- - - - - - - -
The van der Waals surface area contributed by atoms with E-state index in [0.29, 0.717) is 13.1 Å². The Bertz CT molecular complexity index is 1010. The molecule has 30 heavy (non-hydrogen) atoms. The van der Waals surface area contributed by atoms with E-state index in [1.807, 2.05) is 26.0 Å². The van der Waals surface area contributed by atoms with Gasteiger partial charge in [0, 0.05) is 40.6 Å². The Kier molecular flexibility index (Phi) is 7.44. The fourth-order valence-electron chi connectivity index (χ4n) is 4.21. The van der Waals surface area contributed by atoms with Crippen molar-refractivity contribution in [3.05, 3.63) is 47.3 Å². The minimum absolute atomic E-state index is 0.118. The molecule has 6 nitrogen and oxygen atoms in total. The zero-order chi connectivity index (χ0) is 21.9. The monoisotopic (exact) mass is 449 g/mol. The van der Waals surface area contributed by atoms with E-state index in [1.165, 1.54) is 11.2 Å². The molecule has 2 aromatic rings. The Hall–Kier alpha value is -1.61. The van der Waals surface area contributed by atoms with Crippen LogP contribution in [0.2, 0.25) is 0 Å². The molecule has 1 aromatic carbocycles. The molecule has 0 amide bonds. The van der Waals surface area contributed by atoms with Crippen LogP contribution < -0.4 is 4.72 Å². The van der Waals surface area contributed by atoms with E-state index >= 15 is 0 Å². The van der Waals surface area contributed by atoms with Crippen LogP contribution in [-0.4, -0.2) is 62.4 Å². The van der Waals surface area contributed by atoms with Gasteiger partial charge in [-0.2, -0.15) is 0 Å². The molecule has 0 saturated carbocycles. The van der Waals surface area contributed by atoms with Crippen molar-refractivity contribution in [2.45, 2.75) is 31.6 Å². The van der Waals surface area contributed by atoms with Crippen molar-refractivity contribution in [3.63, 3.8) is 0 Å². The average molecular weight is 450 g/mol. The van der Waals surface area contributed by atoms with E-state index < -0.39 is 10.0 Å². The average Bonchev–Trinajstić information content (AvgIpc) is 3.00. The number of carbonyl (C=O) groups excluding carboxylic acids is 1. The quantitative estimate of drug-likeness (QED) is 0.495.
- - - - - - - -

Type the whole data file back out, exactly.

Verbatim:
The van der Waals surface area contributed by atoms with E-state index in [0.29, 0.717) is 13.1 Å². The Bertz CT molecular complexity index is 1010. The molecule has 30 heavy (non-hydrogen) atoms. The van der Waals surface area contributed by atoms with E-state index in [1.807, 2.05) is 26.0 Å². The van der Waals surface area contributed by atoms with Gasteiger partial charge in [0, 0.05) is 40.6 Å². The Kier molecular flexibility index (Phi) is 7.44. The fourth-order valence-electron chi connectivity index (χ4n) is 4.21. The van der Waals surface area contributed by atoms with Crippen molar-refractivity contribution in [3.05, 3.63) is 47.3 Å². The minimum absolute atomic E-state index is 0.118. The molecule has 6 nitrogen and oxygen atoms in total. The zero-order chi connectivity index (χ0) is 21.9. The monoisotopic (exact) mass is 449 g/mol. The van der Waals surface area contributed by atoms with E-state index in [1.165, 1.54) is 11.2 Å². The molecule has 2 aromatic rings. The Hall–Kier alpha value is -1.61. The van der Waals surface area contributed by atoms with Crippen LogP contribution in [0.2, 0.25) is 0 Å². The molecule has 1 aromatic carbocycles. The molecule has 0 amide bonds. The van der Waals surface area contributed by atoms with Crippen LogP contribution < -0.4 is 4.72 Å². The van der Waals surface area contributed by atoms with E-state index >= 15 is 0 Å². The van der Waals surface area contributed by atoms with Crippen LogP contribution in [-0.4, -0.2) is 62.4 Å². The van der Waals surface area contributed by atoms with Gasteiger partial charge in [-0.2, -0.15) is 0 Å². The molecule has 0 saturated carbocycles. The van der Waals surface area contributed by atoms with Crippen molar-refractivity contribution in [2.45, 2.75) is 31.6 Å². The van der Waals surface area contributed by atoms with Crippen molar-refractivity contribution in [3.63, 3.8) is 0 Å². The average molecular weight is 450 g/mol. The van der Waals surface area contributed by atoms with E-state index < -0.39 is 10.0 Å². The average Bonchev–Trinajstić information content (AvgIpc) is 3.00. The number of carbonyl (C=O) groups excluding carboxylic acids is 1. The quantitative estimate of drug-likeness (QED) is 0.495.